Photograph — balancecareers

Morocco’s Ministry of National Education, Vocational Training, Higher Education and Scientific Research in partnership with the French public interest group “GIP FUN-MOOC” has developed Morocco Digital University (MUN). The project which is the first of its kind in Africa is dedicated to massive open online courses (MOOC).

The project aims to develop small private online courses group (SPOC) and to generalize the use of information technologies in higher education. It is also an effort to promote cooperation between Moroccan and French universities in distance learning. The use of MOOCs is intended to solve issues related to overcrowding in universities as well as the quality of training and insertion of young graduates into the workplace.

The platform offers content in various fields like education and training, engineering science, computer science, economics and finance, basic sciences, health, languages, management, entrepreneurship, environment, human sciences, and law.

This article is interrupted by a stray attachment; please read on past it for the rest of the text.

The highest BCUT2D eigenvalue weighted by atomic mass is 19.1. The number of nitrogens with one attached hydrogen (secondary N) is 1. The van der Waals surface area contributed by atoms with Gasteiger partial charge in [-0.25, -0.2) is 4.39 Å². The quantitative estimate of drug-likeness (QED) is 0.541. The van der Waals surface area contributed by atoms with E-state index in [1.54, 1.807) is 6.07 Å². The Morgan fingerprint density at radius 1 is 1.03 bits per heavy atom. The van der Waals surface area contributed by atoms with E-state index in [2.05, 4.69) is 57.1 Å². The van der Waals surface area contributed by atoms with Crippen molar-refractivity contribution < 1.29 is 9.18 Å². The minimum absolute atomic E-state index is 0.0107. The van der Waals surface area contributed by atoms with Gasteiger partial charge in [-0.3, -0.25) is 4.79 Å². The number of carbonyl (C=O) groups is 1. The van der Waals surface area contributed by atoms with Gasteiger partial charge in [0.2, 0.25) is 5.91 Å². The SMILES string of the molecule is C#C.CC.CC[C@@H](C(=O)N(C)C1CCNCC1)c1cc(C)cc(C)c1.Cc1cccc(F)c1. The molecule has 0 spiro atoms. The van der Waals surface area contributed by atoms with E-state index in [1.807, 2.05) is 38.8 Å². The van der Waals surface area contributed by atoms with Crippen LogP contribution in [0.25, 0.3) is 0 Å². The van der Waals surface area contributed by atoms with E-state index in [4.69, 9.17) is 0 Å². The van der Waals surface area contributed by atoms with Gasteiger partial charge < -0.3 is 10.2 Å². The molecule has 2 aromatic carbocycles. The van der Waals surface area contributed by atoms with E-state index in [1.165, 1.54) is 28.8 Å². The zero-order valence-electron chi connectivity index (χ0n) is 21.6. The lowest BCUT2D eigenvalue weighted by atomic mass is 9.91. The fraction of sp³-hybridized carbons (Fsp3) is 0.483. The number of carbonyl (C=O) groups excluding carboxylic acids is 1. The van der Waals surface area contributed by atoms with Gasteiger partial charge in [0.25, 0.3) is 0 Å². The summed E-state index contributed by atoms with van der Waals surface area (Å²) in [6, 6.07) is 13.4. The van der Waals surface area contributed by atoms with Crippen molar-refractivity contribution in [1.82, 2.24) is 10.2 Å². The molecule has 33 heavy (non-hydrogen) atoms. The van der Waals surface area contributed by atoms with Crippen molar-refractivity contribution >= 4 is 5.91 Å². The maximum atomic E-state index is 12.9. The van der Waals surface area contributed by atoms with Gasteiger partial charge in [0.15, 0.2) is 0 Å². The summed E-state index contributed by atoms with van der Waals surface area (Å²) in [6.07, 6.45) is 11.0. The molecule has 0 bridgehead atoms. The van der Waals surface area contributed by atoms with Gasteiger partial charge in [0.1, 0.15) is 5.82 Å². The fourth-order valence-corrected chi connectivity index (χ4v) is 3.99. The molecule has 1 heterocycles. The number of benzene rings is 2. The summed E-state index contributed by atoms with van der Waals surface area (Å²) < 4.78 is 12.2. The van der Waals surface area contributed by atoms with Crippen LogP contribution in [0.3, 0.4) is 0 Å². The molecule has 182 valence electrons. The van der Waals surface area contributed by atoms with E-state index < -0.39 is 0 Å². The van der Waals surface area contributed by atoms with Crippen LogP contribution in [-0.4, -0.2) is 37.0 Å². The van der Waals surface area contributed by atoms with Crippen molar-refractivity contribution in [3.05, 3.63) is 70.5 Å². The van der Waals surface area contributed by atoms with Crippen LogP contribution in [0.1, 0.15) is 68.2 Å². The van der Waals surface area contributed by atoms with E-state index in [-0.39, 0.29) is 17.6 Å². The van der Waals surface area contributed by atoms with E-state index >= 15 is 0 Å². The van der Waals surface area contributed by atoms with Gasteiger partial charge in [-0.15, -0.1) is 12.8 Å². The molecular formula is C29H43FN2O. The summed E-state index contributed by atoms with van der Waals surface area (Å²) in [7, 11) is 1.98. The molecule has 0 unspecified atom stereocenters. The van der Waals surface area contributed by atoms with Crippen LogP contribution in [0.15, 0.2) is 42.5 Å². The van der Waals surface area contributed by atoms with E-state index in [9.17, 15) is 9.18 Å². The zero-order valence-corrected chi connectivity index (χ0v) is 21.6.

The French Minister of Higher Education, Research and Innovation, Frédérique Vidal, noted that the platform will allow anyone, even people with disabilities, to obtain a diploma, carry out professional re-conversions or consolidate their knowledge.

In a 2014 Unesco report, Morocco ranked among the 21 worst countries with deplorable education, with more than half of public school students failing to acquire necessary reading and mathematical skills. Also, a World Economic Forum report in 2015 placed Morocco at 101 out of 140 countries in the quality of education index.

Despite efforts by the government, which have involved large sums of money, public education continues to decline. Illiteracy rates are alarmingly high: around 50 per cent for women and 30 per cent for men. At the same time, investment in public infrastructure remains low and qualified human resources are scarce. This is hindering the country’s potential for economic development, especially in rural areas, and contributing to bigger national problems like poverty and religious extremism.

These public grassroots educational issues could be addressed if the digital university becomes a success, and for the wider society, the system will produce employable graduates. With the digital University, Moroccan students will be in a more comfortable environment, with flexible study time, which will enhance concentration.

By Tobiloba Ishola.

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